Black Women, Citizenship, and the Making of Modern Cuba

Takkara K. Brunson

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Available for pre-order. This book will be available June, 2021
 

“Brunson’s examination of the struggle of minorities against racism and sexism in a republican system claiming racelessness and equality for all is illuminating—and still relevant today, in Cuba and many other societies.”—Aline Helg, author of Slave No More: Self-Liberation before Abolitionism in the Americas
 
“In this comprehensive and much-needed study, Brunson utilizes a wide array of previously unanalyzed sources to demonstrate that black women were essential participants in the political processes that defined Cuba well before the 1959 Revolution. These women carefully negotiated both racism and patriarchy to make their voices heard in the national quest for forms of government that were responsive to all Cubans.”—Karen Y. Morrison, author of Cuba’s Racial Crucible: The Sexual Economy of Social Identities, 1750–2000 
 
In Black Women, Citizenship, and the Making of Modern Cuba, Takkara Brunson traces how women of African descent battled exclusion on multiple fronts but played an important role in forging a modern democracy. Brunson takes a much-needed intersectional approach to the political history of the era, examining how Black women’s engagement with questions of Cuban citizenship intersected with racial prejudice, gender norms, and sexual politics, incorporating Afro-diasporic and Latin American feminist perspectives.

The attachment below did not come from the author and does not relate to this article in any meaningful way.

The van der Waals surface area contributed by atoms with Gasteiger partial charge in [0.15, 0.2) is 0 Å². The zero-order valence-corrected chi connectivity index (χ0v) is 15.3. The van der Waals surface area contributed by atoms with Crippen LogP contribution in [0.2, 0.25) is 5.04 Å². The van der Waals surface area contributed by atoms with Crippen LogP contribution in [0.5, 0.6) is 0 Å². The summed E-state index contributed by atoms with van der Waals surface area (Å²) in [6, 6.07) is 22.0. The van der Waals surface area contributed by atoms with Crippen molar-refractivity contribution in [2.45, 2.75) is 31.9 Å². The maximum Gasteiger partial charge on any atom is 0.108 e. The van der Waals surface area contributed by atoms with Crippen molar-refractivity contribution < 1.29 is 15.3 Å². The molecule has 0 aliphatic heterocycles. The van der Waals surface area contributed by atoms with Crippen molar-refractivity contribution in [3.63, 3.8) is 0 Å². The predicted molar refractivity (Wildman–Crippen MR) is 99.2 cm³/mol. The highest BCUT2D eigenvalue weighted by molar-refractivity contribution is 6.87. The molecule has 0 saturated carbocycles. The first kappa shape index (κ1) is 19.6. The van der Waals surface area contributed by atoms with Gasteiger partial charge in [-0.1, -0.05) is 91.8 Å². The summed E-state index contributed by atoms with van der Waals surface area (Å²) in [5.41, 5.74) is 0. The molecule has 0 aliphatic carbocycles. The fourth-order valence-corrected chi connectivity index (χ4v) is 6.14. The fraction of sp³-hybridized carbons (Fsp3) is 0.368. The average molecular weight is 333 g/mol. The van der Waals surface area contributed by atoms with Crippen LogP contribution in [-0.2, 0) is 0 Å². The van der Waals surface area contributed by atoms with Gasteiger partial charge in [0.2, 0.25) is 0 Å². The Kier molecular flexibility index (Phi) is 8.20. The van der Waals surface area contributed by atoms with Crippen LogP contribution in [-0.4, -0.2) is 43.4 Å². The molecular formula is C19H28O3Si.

Brunson demonstrates that between the 1886 abolition of slavery in Cuba and the 1959 Revolution, Black women—without formal political power—navigated political movements in their efforts to create a more just society. She examines how women helped build a black public sphere as they claimed moral respectability and sought racial integration. She reveals how Black women entered into national women’s organizations, labor unions, and political parties to bring about legal reforms. Brunson shows how women of African descent achieved individual victories as part of a collective struggle for social justice; in doing so, she highlights how racism and sexism persisted even as legal definitions of Cuban citizenship evolved.
 
Takkara Brunson is assistant professor of Africana studies at California State University, Fresno.

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